At the head of Pelorus Sound, the picturesque fishing port township of Havelock is the principal base for marine farming in the province. Once a thriving gold-mining town, Havelock's main sources of wealth now derive from Greenshell Mussel farming, fishing and tourism. The main street still retains remnants of its colonial past, with many of the original buildings now housing boutique art and craft galleries, cafés and restaurants.

Queen Charlotte Drive, the scenic road that ends at Picton, starts at Havelock. This has to be one of New Zealand's most delightful drives, winding around bush-fringed coastline, past sheltered inlets and bays, alongside flat farmland and through the fertile valleys that once formed the upper reaches of the Sounds.
The Marlborough Sounds
The Marlborough Sounds is a vast maze of deep channels, sheltered waterways and secluded bays, embraced by verdant bush-clad hills. The Sounds encompass Port Underwood to the east; Queen Charlotte Sound, Pelorus and Kenepuru Sounds, forming the central heart of the Sounds; and north to D'Urville Island.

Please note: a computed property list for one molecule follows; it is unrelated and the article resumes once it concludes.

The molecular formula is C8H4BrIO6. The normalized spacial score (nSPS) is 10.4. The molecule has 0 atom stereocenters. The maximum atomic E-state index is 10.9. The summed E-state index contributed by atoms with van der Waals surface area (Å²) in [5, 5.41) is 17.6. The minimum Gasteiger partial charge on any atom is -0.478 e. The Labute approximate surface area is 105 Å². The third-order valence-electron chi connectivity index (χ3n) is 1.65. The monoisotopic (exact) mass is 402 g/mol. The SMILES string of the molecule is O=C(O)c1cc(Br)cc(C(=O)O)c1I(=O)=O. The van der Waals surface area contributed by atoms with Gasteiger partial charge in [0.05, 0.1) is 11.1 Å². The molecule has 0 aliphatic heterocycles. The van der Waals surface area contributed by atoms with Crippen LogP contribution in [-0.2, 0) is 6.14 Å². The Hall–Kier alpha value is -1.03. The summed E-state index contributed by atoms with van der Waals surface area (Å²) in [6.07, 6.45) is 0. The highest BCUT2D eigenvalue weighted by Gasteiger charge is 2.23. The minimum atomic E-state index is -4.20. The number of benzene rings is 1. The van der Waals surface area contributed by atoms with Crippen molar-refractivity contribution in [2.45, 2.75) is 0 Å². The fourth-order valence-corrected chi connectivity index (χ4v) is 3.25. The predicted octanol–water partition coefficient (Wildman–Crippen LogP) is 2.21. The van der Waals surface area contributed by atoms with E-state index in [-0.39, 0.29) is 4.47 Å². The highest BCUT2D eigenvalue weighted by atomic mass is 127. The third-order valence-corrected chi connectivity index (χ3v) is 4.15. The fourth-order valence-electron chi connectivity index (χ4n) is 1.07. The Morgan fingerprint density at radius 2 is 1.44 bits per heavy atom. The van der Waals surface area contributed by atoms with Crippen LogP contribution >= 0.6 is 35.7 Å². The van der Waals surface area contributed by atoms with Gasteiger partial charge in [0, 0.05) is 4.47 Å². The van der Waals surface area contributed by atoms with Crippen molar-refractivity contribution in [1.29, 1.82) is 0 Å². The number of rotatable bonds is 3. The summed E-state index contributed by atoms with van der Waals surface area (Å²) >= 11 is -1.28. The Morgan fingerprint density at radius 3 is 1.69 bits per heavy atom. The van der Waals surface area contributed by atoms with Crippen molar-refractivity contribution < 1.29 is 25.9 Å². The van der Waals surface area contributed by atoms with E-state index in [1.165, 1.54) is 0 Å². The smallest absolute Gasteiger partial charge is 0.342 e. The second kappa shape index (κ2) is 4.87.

The very isolation of the Marlborough Sounds is its main attraction. Baches, holiday houses and even permanent homes are dotted throughout the hidden bays and coves, as well as a number of luxury resorts and lodges that are only accessible by sea.
It's a Fact...
SHIP COVE
Captain James Cook arrived in Ship Cove in Queen Charlotte Sound on 15 January, 1770. The bay was named for its excellence as an anchorage, which allowed Cook to the careen his vessel, Endeavour. Ship Cove was the first place in New Zealand where the Union Jack was raised, although Cook did not proclaim sovereignty for England.
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